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Re: address@hidden: C++-mode: Syntax highlighting: wrong color for funct

From: Richard Stallman
Subject: Re: address@hidden: C++-mode: Syntax highlighting: wrong color for function identifier depending on the kind of whitespace that follows]
Date: Thu, 10 Mar 2005 20:46:45 -0500

    Hmmm.  The advice facility exists within Emacs, and it is difficult to
    see what it could be used on, aside from another part of Emacs.  After
    all, one does not need to advise one's own code, having full control over
    the source.

It is meant for users to use in their Lisp code.  We can't anticipate
all of what they need.  But when something is part of Emacs, it should
not use advice.  When we install code in Emacs, if it advises some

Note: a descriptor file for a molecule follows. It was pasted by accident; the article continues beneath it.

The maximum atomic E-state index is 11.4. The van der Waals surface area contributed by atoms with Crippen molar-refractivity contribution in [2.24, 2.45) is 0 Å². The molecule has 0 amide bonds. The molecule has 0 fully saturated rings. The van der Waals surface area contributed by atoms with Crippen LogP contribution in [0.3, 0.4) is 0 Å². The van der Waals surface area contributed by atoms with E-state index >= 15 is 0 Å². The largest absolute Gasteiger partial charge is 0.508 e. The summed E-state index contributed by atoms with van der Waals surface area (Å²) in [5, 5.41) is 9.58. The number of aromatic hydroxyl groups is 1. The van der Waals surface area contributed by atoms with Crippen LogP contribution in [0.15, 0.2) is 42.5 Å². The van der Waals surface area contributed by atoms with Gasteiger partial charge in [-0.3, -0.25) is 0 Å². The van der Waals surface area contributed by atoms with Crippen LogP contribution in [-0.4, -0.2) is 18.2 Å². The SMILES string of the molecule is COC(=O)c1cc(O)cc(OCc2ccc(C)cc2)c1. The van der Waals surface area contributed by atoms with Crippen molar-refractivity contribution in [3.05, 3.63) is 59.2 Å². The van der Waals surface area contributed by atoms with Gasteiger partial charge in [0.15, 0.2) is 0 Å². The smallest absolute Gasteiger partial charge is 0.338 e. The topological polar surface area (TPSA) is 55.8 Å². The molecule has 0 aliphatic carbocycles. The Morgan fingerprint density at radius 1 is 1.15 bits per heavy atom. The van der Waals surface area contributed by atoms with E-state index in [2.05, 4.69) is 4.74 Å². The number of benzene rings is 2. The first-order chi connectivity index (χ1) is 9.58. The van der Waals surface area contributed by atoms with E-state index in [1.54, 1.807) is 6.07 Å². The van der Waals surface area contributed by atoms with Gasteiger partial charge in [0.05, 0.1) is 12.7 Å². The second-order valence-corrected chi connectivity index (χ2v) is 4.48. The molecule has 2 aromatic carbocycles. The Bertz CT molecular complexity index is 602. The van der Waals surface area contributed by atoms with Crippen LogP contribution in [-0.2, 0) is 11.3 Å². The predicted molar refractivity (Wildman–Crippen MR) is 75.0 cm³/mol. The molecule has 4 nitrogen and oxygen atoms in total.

other part of Emacs, then we should add a hook for it to use instead
of the advice.

The reason the hook is better is that it is visible in the source.  If
you are debugging a call to the function foo, there is nothing to show
you it has advice.  That can be a real pain in debugging.  How much
time would you waste before it occurred to you to wonder if the
code that's running really matches the source?

If foo has a hook, at least you'll see `run-hooks' in the code for
foo, so you will ask yourself "What's in that hook?"

I just had an idea that could perhaps eliminate this problem.  Emacs
Lisp mode could have a feature to put an overlay on the defun for a
function that has advice.  The overlay could have `after-text' like "
[Function has advice]".  If you see

(defun foo [Function has advice] (x y) 

you would not be confused by the advice.  The overlay could also perhaps
be a button that you could use to view the advice.

I will add this to TODO.

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